How is working defined in Thailand?
The definition in the alien employment act of 2008 is, “engaging in work by exerting energy or using knowledge, whether or not in consideration of wages or other benefits.” It’s a very broad definition. In practice, it’s not quite so clear-cut. It’s true to say that the rules in recent times have not been enforced in the draconian tradition of yesteryear. There is, for instance, a non-immigrant volunteer visa which requires the stamp of the host sponsoring organization. However, this visa cannot be the basis of a regular work permit and is not available in all provinces.
So what are the exceptions?
Embassy and other diplomatic staff don’t need Thai work permits. Another exception covers foreigners here “for the benefit of education, culture, sports and the arts.” However, this doesn’t cover “teaching” on a regular basis, but is meant to cover competing sportsmen and women etc. There is also an exclusion for foreigners doing “urgent and essential work for less than 15 days”, but this requires a detailed company letter and the de facto approval of the immigration bureau and the Department of Employment. Holders of the 4-year Smart visa, designed for well-paid computer professionals, investors and entrepreneurs approved by the Board of Investment, do not need a separate work permit.
What if a company or a school offers me a job?
You need to enter Thailand with a non-immigrant visa. Ideally it should be a non-immigrant “B” type, but an “O” based on marriage is also acceptable. Because of the difficulties of travel during the pandemic, an “O” based on retirement may also – currently anyway – be the basis of an application for a work permit. You need to check locally. The company, which will have registered capital, will arrange the work permit and provide the required documentation with input from yourself such as academic qualifications. The work permit will specify precisely what your work role is. Schools are not companies in the same sense but are registered with the Department of Education and are mainline buyers of foreigner language skills.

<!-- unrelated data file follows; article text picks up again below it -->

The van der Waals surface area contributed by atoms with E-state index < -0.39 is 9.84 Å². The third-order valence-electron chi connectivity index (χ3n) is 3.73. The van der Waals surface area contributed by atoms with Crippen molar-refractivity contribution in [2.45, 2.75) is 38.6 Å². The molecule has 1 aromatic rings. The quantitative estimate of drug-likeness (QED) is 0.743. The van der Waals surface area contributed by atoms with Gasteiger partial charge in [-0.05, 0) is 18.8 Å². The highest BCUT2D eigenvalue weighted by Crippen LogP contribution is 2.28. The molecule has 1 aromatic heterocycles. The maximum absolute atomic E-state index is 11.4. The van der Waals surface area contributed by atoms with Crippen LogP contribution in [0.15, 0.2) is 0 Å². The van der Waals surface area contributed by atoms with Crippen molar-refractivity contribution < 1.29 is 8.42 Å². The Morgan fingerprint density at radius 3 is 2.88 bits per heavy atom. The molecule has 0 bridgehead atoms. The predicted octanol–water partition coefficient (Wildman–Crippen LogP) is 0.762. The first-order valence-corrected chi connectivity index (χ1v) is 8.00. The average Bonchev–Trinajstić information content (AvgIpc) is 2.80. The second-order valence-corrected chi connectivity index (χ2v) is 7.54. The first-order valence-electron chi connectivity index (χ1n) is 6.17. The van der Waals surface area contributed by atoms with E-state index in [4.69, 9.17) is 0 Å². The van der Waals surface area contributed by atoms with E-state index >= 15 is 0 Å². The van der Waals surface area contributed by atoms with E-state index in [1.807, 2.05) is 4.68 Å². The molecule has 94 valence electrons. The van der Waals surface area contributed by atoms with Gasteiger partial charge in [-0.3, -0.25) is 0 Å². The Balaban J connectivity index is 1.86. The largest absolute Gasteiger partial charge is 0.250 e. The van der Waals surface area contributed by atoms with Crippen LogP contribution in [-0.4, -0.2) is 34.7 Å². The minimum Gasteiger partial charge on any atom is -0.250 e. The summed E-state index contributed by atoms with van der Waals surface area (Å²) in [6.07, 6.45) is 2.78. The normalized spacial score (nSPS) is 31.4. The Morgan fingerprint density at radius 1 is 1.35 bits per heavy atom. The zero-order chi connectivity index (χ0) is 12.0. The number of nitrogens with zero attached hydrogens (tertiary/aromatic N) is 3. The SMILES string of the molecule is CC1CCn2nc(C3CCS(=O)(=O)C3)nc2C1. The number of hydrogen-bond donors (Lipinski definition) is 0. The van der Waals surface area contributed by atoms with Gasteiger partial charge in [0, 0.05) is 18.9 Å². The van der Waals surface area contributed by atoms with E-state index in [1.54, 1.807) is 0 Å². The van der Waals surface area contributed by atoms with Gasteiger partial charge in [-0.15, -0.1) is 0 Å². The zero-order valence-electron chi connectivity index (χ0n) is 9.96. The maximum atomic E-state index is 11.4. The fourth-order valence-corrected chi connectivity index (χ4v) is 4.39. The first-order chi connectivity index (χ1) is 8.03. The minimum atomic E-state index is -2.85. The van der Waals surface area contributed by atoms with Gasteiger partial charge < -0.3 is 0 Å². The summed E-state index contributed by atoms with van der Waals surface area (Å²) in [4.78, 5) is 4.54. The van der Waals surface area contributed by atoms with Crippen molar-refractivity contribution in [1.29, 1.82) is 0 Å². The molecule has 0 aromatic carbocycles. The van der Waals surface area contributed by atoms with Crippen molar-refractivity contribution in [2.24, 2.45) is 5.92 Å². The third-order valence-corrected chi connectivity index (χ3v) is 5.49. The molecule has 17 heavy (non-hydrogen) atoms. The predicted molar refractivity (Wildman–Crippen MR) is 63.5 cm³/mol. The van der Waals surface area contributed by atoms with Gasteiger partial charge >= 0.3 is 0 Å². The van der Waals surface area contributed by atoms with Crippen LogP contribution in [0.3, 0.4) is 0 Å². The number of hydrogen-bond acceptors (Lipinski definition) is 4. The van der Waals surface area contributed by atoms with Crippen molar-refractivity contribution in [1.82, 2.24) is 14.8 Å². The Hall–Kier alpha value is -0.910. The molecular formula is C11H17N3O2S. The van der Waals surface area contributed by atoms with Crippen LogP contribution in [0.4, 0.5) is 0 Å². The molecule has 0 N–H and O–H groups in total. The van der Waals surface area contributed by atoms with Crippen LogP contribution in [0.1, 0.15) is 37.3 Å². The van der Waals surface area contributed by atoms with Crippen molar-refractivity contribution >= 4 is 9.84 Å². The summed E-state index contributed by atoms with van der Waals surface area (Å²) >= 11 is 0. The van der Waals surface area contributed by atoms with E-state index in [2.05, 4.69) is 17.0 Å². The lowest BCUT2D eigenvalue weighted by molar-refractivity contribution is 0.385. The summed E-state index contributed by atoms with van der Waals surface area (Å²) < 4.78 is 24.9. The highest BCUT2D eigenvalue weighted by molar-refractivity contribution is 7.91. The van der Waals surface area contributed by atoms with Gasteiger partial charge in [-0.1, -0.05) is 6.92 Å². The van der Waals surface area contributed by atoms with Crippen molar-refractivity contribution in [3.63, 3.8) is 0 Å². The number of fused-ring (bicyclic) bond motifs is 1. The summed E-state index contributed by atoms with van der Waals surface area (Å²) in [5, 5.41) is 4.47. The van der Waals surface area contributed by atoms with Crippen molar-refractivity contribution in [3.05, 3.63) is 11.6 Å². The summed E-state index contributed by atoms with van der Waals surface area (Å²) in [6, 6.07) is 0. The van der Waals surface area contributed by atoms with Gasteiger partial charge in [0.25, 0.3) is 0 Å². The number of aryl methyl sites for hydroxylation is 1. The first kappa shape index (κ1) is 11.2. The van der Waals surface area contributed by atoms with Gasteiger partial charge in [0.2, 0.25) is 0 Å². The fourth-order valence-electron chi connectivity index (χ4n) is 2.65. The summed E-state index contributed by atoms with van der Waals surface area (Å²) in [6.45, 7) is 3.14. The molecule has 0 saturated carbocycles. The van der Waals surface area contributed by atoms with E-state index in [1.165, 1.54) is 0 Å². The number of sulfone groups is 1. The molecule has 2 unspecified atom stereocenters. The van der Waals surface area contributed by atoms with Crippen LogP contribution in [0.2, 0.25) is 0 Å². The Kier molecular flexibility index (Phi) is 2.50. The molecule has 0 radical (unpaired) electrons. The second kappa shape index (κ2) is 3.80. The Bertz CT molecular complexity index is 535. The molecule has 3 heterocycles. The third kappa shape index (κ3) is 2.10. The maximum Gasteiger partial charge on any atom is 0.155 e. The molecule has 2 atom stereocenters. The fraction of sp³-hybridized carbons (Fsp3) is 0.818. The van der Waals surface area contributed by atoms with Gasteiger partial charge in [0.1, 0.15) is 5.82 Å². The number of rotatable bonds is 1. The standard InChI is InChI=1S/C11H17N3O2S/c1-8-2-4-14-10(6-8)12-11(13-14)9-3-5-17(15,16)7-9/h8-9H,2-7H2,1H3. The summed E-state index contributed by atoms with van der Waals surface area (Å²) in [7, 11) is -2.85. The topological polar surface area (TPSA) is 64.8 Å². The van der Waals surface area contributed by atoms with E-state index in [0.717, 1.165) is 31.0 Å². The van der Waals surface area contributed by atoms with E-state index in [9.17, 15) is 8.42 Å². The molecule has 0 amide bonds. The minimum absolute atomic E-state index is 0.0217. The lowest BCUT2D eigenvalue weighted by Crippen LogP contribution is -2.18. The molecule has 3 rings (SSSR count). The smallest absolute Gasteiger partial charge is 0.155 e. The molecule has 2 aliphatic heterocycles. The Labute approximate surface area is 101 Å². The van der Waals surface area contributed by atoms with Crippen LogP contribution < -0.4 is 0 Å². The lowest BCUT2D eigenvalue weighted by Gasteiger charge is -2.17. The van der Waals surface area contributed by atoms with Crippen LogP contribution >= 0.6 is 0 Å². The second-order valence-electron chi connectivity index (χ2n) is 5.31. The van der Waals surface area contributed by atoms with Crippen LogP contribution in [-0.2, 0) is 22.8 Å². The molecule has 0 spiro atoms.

What if I want to start my own company?
Initially (assuming you have an acceptable non-immigrant visa) you have to set up the company with a minimum of two million baht capital for each work permit. There must be a minimum of three Thai shareholders who jointly own at least 51% of the shares. You need to make sure that your company does not involve activities which are banned to foreigners – for example you cannot be a practicing lawyer – and that your role is specifically defined. Four Thai employees must be working for every foreigner permit. The Department of Labour and the Immigration Bureau both have a role in work permit matters and both can inspect premises or take legal action. Typically, both permit and visa are annually renewable.
Can you give examples of grey areas?
An obvious one concerns digital nomads. They are clearly making money here, but perhaps their customers are all overseas. Or online teachers of English whose customers are all in China. Meanwhile, the Thai immigration authorities are essentially concerned with catching foreigners who are either taking jobs from Thais or making a profit here which should be taxable. A lawyer experienced in employment affairs can discuss your individual case.
What are the most common cases prosecuted?
Over the years, the majority of cases have been foreigners working illegally in schools or for companies which promised a work permit and never delivered on it. Most institutions are lawful, but some take the risk. Another category is the foreigner “helping” to run a bar or restaurant irrespectively of whether he’s paid or not. The minimum penalty is a fine and the maximum comprises deportation and blacklisting. Most Asian countries have similar rules to Thailand’s, although Malaysia allows longstay retirees some latitude for part-time employment whilst Cambodia has a number of visas to suit those looking for work as well as those actually in employment.